DATA: I've been reading Slate's The Complete Guide to Wall Street Self-Defense by Henry Blodget fairly regularly. While all of the columns have been good, the latest addition, Smart? Skillful? Probably Just Lucky: The (vast and unappreciated) role of luck in investing is right on the money when it comes to the ridiculous business of stock forecasting.
It's that time of year again. […] And, as usual, most strategists are predicting that the market is going to go … up.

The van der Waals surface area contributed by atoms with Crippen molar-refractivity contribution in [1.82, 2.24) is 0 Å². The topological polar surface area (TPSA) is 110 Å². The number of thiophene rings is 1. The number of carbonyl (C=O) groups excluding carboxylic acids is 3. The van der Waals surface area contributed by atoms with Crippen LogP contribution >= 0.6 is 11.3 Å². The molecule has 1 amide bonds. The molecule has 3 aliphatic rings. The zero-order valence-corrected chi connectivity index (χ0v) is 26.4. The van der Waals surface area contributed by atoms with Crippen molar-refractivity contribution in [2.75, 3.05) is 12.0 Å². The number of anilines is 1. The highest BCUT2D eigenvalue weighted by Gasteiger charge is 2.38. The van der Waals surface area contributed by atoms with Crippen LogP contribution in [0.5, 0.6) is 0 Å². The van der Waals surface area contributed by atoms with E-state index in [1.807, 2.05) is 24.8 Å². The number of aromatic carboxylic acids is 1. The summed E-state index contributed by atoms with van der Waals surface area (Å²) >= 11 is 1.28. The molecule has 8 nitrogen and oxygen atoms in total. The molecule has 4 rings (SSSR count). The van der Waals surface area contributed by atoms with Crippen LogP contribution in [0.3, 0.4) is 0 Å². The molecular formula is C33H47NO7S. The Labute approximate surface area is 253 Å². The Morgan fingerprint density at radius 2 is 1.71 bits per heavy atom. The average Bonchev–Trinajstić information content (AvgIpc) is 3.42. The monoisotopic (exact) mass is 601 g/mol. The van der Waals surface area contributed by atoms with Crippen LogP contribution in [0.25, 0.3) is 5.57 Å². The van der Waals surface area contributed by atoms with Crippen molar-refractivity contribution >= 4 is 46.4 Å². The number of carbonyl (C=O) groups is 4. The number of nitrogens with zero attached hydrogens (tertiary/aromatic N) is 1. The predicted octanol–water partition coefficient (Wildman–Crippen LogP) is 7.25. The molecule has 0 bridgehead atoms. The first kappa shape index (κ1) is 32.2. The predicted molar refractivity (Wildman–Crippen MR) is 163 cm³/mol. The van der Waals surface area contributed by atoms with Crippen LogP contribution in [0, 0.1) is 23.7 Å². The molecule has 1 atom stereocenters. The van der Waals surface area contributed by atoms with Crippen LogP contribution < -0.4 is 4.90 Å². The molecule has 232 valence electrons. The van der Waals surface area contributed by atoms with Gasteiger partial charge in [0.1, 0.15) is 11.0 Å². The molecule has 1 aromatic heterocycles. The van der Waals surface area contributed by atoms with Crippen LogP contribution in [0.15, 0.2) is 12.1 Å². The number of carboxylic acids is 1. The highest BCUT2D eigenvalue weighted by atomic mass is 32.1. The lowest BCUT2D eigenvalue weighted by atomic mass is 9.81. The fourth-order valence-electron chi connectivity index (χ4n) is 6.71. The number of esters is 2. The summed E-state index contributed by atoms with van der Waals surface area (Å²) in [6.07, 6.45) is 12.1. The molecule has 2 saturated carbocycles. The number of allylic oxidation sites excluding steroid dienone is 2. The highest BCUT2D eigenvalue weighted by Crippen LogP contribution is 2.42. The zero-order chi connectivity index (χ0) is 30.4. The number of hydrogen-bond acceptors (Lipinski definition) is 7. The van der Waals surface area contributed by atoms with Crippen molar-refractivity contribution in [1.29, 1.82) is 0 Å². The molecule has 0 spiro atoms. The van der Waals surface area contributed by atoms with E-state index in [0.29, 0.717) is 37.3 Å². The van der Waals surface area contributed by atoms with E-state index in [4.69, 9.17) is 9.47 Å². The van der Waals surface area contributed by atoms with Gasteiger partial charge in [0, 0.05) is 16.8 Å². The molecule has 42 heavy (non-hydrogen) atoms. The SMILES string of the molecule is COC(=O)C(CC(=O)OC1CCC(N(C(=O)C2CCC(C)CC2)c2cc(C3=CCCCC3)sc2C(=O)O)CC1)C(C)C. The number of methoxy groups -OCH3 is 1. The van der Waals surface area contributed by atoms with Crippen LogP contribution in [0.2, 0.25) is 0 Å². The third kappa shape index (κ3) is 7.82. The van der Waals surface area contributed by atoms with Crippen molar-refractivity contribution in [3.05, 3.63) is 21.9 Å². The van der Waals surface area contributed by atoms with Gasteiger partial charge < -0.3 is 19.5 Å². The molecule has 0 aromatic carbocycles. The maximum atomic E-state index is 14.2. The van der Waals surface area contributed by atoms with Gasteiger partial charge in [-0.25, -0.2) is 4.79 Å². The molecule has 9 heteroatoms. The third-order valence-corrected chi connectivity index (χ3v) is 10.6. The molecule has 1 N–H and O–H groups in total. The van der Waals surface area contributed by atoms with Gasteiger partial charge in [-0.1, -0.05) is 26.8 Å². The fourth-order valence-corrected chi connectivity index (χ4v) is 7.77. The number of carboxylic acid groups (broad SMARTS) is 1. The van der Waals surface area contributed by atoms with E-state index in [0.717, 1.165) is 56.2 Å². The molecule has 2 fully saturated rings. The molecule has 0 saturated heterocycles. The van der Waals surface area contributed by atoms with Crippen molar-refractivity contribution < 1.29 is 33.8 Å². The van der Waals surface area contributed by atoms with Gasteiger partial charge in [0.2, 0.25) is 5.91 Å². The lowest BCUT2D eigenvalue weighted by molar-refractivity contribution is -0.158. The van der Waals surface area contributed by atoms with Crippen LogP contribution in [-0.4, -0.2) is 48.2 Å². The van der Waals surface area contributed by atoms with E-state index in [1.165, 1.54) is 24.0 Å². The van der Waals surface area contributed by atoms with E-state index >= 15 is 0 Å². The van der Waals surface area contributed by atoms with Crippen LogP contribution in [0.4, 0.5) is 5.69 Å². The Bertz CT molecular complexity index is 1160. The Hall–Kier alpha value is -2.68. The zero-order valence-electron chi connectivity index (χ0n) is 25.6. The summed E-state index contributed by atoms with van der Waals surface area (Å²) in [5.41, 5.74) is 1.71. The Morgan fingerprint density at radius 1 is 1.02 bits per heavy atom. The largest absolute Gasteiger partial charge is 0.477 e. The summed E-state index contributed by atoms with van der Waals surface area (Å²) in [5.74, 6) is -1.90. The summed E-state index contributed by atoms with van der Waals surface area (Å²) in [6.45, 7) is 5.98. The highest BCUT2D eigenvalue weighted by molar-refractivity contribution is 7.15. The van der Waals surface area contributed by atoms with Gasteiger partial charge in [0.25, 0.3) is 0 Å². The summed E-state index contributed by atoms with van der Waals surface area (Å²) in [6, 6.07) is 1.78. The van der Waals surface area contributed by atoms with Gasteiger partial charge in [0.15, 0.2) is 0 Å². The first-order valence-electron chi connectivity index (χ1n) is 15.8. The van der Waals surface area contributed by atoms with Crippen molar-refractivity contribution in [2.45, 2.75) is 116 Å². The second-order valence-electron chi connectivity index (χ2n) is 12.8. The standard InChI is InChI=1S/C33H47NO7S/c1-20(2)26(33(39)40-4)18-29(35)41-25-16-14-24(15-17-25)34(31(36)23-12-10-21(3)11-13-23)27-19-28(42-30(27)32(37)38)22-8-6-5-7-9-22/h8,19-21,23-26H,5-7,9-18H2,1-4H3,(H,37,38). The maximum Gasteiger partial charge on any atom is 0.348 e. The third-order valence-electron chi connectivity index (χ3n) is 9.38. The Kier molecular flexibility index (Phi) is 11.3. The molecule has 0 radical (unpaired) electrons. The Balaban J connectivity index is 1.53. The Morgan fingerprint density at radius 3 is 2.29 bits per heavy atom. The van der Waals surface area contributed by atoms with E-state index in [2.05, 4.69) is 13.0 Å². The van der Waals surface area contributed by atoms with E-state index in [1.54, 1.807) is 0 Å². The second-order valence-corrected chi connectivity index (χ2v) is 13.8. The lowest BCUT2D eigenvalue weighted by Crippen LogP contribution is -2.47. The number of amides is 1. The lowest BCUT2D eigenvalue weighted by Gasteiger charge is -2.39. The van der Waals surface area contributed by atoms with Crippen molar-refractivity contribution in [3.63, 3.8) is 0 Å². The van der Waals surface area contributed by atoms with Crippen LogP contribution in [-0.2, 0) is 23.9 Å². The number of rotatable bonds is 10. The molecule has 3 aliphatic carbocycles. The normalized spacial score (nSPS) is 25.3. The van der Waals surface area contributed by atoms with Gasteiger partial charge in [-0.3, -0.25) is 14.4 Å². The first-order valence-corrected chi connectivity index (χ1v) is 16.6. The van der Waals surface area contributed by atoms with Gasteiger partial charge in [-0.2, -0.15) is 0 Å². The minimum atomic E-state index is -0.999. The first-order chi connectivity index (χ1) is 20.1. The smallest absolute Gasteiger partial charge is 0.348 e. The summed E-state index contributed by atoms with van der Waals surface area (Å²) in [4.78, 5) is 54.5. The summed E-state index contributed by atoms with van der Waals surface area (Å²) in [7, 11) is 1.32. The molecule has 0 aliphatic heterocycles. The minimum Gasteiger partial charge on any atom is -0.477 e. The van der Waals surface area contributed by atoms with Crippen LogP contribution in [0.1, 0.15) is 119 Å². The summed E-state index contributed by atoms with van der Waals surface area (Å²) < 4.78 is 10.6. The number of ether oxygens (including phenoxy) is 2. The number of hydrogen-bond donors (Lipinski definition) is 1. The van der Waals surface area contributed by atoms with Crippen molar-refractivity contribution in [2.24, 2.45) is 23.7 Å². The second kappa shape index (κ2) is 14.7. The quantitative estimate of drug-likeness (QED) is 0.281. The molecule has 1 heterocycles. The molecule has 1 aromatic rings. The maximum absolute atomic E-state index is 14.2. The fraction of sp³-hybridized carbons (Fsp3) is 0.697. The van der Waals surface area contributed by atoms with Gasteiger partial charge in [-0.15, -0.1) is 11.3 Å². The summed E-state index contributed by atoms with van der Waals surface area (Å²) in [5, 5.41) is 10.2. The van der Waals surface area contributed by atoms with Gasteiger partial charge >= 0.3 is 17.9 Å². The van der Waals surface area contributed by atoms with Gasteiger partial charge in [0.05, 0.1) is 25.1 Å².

Which is understandable. Because the market usually does go up. If not for the exact reasons that the strategists predict, well, then, just because it usually goes up. From 1872 to 2003, according to data compiled by Yale's Robert Shiller, the S&P 500 rose in 83 of 132 years (63 percent) and fell in 49 (37 percent). Strategists who predicted the market would rise every year, in other words—regardless of the logic used—would have been right nearly two-thirds of the time. In the investing business, you can make a lot of money and acquire a solid reputation if you are right two-thirds of the time.